Having been in a major bus accident on route to Tehran – in which a person close to me was killed – the prospect of another disaster, was now looming straight ahead.
He drove like a maniac rushing home to rescue the oven fries he’d left baking by mistake, cutting lanes in an effort to get back before his house caught fire.
And if this was the case he’d no worries about pulling the french fries out golden and crisp and not a minute overcooked. But being in Iran I guess this wasn’t the reason why he drove the way he did. I assumed french fries, hamburgers and Coke were no-no’s in Islamic Iran; believing Americana made the locals sick.
Over the years the media had created a bleak picture of Iran.
Usually the negative news – and it was this what stuck in my head: a closed society ruled by religion and hostile to the West, obsessed with martyrdom and wrecked by war. A land of crazies.
I felt this might be the case as the taxi driver grinned at me in his rearview mirror and said “Where you want?” Where do I want to go? Shit, he’s already asked me this twice. I realized – too late – that I’d taken the wrong taxi: the driver didn’t have a clue where I wanted to go. And he drove recklessly – not that I minded; I enjoyed the speed.
We cut lanes blindly, honking our way into gaps and tooting at anyone who did this to us.
Every second car around us was a Hillman Hunter with dented door panels or scratched and patched paintwork. This taxi was also a Hillman “Chariot” (as the Iranian versions are called). But it had no fancy extras -in fact, many were missing bits. Vital bits like bumpers. But at least this rattling wreck had a rear-view mirror – apparently not necessary as my driver used it only to maintain eye contact with me, and something from which to hang Koranic script and beads.
“Where you want mister?” “The Foreign Ministry!” He grinned in the mirror and said nothing. “Visa, you know?” I waved my passport in the air, stamping it with my fist.
From the taxi’s window came my first impressions of Tehran.
A dusty-brown-concrete-block city, with L.A. style freeways clogged by cars. The motor-flow looped Tehran like mechanical spaghetti, strangling it like frayed rope. The city choked on its smog. And having arrived in late summer I could barely see the Elburz Mountains; they were hazy and lost, like my driver.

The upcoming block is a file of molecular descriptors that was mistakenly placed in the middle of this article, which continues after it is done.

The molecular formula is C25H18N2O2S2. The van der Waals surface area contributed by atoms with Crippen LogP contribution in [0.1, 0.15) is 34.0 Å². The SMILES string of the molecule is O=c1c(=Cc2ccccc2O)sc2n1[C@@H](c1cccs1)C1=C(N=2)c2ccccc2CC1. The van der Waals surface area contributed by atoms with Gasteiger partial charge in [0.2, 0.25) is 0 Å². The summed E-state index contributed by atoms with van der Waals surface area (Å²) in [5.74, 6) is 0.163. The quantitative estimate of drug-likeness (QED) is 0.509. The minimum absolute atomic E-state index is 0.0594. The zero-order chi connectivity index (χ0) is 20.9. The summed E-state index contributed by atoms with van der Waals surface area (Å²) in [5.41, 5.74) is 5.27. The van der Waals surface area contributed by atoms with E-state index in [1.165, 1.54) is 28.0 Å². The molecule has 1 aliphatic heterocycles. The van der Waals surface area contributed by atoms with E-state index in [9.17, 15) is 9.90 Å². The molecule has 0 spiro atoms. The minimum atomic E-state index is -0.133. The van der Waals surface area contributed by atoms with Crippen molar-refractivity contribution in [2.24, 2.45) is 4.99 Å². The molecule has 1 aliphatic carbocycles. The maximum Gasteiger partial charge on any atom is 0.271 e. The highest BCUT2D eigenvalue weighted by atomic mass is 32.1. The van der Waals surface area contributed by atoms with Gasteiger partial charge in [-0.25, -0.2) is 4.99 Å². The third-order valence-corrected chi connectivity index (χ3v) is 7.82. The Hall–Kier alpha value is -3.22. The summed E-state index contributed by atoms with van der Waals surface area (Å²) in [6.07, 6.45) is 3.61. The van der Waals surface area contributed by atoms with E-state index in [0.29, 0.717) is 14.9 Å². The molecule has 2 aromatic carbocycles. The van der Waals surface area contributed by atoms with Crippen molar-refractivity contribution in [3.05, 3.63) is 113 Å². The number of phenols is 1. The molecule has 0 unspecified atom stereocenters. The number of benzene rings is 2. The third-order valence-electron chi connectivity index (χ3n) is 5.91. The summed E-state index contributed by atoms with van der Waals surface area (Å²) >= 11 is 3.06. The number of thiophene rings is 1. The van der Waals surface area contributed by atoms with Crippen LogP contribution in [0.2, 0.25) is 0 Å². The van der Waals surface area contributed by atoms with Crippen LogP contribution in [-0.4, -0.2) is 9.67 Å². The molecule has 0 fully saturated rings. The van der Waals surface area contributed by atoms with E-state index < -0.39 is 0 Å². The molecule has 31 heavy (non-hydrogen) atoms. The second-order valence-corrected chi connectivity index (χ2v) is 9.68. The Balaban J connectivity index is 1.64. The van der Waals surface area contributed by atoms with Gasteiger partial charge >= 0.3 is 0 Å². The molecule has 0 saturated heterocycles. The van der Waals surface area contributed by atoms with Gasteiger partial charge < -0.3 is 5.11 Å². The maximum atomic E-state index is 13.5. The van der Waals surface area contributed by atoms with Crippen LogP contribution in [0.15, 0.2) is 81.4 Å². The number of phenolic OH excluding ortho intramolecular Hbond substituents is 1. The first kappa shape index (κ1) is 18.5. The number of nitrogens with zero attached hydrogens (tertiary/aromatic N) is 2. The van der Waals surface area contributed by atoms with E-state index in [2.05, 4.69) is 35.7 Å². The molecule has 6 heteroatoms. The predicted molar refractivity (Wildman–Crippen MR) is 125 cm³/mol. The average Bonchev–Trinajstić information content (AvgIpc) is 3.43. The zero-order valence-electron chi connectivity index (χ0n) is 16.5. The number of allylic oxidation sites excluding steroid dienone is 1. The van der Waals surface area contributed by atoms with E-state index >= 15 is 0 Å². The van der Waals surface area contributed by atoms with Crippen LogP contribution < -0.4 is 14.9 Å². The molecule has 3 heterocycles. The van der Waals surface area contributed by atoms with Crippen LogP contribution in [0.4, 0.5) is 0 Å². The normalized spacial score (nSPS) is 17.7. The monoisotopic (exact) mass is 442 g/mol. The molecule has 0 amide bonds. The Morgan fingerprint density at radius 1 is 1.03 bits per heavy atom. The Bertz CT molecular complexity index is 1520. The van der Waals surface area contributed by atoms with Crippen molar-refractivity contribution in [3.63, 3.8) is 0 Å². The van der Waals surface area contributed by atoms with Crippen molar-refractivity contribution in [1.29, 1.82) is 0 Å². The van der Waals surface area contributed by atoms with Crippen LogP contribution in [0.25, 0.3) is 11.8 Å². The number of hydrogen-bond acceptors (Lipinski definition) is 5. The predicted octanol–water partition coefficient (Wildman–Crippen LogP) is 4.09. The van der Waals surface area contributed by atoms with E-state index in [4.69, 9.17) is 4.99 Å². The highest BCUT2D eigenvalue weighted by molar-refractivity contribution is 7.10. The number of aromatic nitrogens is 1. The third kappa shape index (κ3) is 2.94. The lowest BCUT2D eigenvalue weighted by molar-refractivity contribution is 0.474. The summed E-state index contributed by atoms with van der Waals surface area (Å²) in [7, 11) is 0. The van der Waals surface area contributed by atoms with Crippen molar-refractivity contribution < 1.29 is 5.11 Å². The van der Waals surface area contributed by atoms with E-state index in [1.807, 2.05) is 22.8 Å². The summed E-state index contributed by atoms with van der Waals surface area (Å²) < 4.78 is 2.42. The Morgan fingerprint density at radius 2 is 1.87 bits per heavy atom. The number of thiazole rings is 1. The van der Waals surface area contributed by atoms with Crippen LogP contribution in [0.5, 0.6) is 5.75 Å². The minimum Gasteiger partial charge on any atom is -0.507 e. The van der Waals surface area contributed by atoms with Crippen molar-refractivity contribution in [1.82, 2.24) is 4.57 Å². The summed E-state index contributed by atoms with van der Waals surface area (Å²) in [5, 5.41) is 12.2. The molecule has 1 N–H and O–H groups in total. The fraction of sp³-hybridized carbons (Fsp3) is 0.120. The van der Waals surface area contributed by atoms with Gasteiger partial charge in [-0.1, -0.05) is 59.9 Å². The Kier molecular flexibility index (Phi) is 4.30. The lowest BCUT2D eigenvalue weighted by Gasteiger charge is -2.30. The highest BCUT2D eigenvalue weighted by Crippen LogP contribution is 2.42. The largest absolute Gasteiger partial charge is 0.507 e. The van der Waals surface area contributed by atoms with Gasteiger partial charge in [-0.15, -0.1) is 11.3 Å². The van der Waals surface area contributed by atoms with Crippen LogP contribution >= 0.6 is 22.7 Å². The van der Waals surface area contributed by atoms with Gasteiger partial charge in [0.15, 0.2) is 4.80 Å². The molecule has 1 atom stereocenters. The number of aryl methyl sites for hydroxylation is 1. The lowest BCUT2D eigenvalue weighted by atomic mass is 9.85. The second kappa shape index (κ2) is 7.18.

He pulled over and asked directions from a pedestrian for a second time, then we charged back into the traffic.
Iranian drivers displayed skills only seen in the West at demolition derbies.
I wondered: Is there a road code here? Vehicles ran the gauntlet at intersections. Traffic lights didn’t work, nor were policemen present. Survival meant accelerate and swerve. And honk!
And continue honking. At one stage my driver got abused by a cyclist – who’d averted a crunching by fending-off our taxi with a hand-barge to the roof. At another intersection three cars circled a fallen cyclist, drivers holding up the flow as they bickered over the blame.
Potential accidents occurred every minute, often three within as many seconds. Scenes so chaotic that it is unimaginable to New Zealanders accustomed to orderly roads.
Motorists in Tehran practiced a road code that I’d seen in other developing nations, like some unwritten but respected motor hierarchy. The King-of-the-Road was the truck and everything
else gave way. Buses threatened cars and big cars fought smaller cars, while scooters – the greatest menace to the pedestrian tended to drive on both sides irrespective of direction, and also weaved along footpaths.
Later as a pedestrian in Tehran I was shown how to cross busy streets.
After waiting for a break in the traffic – which never came, an old man grabbed my hand and led me. We dashed amongst the traffic, stopping mid-way as cars whizzed past, then hoping approaching cars would slow, we sprinted across before the gap closed.
After half-an-hour we’d found the Foreign Ministry. The driver left in a hurry as I strolled to the entrance. But a soldier greeted my cheerful “Hello!” with an expressionless, “No. Closed.”
His answer confused me: it was 10 a.m, mid-week. So I asked him again. “VISA, I need a visa extension.” “Closed. Tomorrow.” After some minutes of asking passers-by I found an English speaker. He said it was a public holiday. And what’s-more I was at the wrong building – this was NOT the Foreign Ministry … I was lost in north Tehran and at least 5 cm off my out-of-date map.
At a bus stop I couldn’t read the Farsi destinations on the front of each bus.
And it was only thanks to an elderly man’s help that I made my way by bus from north to central Tehran. I’d decided to get to Tubkani Square: it had been a struggle to board the crowded, battered surburban bus. And when this bus had arrived people rushed it like sharks to bleeding sailors. The old man grabbed my arm and we ploughed into a scrum of males squeezing through the rear door -three at once. You see, the front door was for women and the bus was segregated into two: women in black chadors in the front half and in the back, crammed the men.
As the bus drove down the tree-lined boulevard towards the concrete smear of central Tehran, the old man hardly spoke, just smiled. He told me when it was my stop. I thanked him, said good bye and disembarked from the crush and onto the hot, dusty streets.
I remember the old man’s words as we’d waited for the bus.
“I am happy to be able to help you, he’d said, insisting on paying for my ticket. “I do not see many foreigners in Tehran. Before the Revolution many came here but since then I have seen only three Europeans. I hope your coming to Tehran is a sign that more Westerners will return …”
Travels in Iran – 1990